The Secret Of Sinchanee

The Secret Of Sinchanee Review- Steven Grayhm Shows Potential In His Directorial Debut

The Secret Of Sinchanee is a better-than-average addition to the supernatural thriller subgenre. Some genuinely unsettling moments and quality performances make it better than you expect it to be. There are a few too many dreams within a dream sequences and a runtime that could have been trimmed by half an hour, but the unnerving imagery and beautiful landscape make it a good Fall chiller.

Writer, director, and star Steven Grayhm whose father is a descendant of the Weskarini Algonquin First Nation people of La Petite Nation (Little Nation) from Western Quebec, Canada, brings a unique perspective to the devil and demon theme that is often overdone. Grayhm has said this is a very personal story that he wanted to tell. He explores themes of xenocide, mental illness, and childhood trauma while pushing the boundaries of traditional horror filmmaking. His connection to the subject matter comes through in reverent and careful deliberation.

Similar to Sator, or The Dark And The Wicked, The Secret of Sinchanee explores what mental illness and possession have in common. In the right light, each could and does look like the other. However, Grayhm’s film takes a less subtle approach to the concept. He is more concerned with the cause and the aftermath of trauma than questioning what is happening.

Will(Grayhm) is a tow truck operator who has returned to his family home after the unexpected death of his father. His home held terrible memories for him because of a tragedy when he was very young. However, as he moves back in, he finds something has never left the sacred land. Whatever cursed the house back then never left and has now started haunting him.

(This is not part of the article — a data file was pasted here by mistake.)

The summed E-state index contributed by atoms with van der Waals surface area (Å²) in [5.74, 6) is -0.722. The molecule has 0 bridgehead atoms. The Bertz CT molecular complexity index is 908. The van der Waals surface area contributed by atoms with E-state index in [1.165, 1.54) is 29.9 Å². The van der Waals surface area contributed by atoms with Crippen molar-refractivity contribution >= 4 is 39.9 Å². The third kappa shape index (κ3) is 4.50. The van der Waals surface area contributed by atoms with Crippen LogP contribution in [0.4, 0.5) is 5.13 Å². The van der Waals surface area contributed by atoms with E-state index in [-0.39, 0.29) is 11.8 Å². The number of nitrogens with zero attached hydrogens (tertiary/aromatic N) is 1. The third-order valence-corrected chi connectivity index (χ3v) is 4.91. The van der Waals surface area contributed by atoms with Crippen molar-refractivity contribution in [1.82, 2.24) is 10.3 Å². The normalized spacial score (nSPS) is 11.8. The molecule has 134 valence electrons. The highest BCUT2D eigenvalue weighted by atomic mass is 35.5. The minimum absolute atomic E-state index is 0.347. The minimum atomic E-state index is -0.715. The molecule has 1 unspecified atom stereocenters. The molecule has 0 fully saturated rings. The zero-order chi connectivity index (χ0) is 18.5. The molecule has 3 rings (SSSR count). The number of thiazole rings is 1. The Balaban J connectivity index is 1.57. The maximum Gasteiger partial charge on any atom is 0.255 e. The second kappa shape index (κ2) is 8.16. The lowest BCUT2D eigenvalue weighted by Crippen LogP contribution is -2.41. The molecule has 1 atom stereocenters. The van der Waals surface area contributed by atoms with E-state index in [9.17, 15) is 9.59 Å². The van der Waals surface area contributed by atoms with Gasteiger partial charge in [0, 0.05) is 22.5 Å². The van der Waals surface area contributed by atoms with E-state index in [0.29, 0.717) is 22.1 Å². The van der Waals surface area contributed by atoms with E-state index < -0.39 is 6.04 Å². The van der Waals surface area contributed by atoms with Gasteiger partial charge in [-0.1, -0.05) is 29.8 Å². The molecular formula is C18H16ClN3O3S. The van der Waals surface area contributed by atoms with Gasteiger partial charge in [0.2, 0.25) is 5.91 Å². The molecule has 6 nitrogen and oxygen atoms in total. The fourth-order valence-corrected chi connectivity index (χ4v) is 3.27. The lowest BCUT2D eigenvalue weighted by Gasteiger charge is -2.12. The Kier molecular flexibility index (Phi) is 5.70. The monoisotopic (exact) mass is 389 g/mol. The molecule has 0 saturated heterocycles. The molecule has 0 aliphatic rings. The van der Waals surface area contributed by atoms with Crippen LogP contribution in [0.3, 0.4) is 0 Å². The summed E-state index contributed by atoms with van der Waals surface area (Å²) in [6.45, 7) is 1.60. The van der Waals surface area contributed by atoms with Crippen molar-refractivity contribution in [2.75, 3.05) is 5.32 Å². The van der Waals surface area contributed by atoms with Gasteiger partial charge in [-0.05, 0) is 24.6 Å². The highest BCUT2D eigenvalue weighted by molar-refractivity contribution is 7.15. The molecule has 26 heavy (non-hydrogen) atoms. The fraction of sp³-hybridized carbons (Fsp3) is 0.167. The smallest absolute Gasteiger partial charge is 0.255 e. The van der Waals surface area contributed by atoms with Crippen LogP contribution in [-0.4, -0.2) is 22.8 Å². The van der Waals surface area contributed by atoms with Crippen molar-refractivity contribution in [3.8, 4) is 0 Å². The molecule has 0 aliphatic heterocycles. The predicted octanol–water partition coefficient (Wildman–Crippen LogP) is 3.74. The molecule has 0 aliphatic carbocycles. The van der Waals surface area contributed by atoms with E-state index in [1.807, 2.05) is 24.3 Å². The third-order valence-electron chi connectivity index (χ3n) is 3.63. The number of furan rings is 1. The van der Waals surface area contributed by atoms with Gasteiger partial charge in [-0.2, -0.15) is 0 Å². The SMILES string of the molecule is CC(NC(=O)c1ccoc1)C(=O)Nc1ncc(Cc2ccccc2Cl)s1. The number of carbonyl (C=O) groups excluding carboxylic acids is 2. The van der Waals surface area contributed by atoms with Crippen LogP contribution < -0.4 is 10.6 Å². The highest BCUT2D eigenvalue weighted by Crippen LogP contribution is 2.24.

The ghosts of our past continue to haunt us long after the events that caused them to fall away. Reverberations sometimes last generations or forever. Grayhm explores themes of generational mental illness through the lens of supernatural horror.

Grayhm makes the most of the location, Deerfield Massachusettes. Not only is it unforgiving in its beauty and bone-chilling cold, but the rich history the area has is perfect for a story about exploitation, genocide, and curses. Ariel shots capture the desolation that is literally whitewashed with layers of constantly falling snow. The snowpack is both a symbol of what happened there and a reminder that nature is the ultimate equalizer.

The nearly two-hour run time could have been edited down, which would have increased the intensity of the scares but curiously, the overstuffed runtime doesn’t expand enough on the native inhabitants’ angle. A rushed ending tied everything together, but earlier pacing problems caused the finale to feel too hurried and undercooked. While The Secret Of Sinchanee isn’t perfect, there is more than enough to provide plenty of jolts and startles.

A brief prologue explains the history of the Atlantow or the Mohican spirit of death. After Westerners invaded their land, bringing Christianity, Mohicans began associating Atlantow with the Devil. The conclusion of The Secret Of Sinchanee uses this fundamental belief to explain a terrible crime. It’s an intriguing idea and one that would have been better explored earlier in the film.

The Secret Of Sinchanee shows Grayhm has real potential if he can learn to edit his vision. He understands tension-building and has a knack for eerie scene creation. If he could harness that power with an eye for truncation, he could be a director to watch. Although the film has flaws there are enough scares and the unique concept is worth a watch particularly for fans of the demon subgenre. The Secret of Sinchanee is streaming everywhere you watch movies on October 8th, 2021.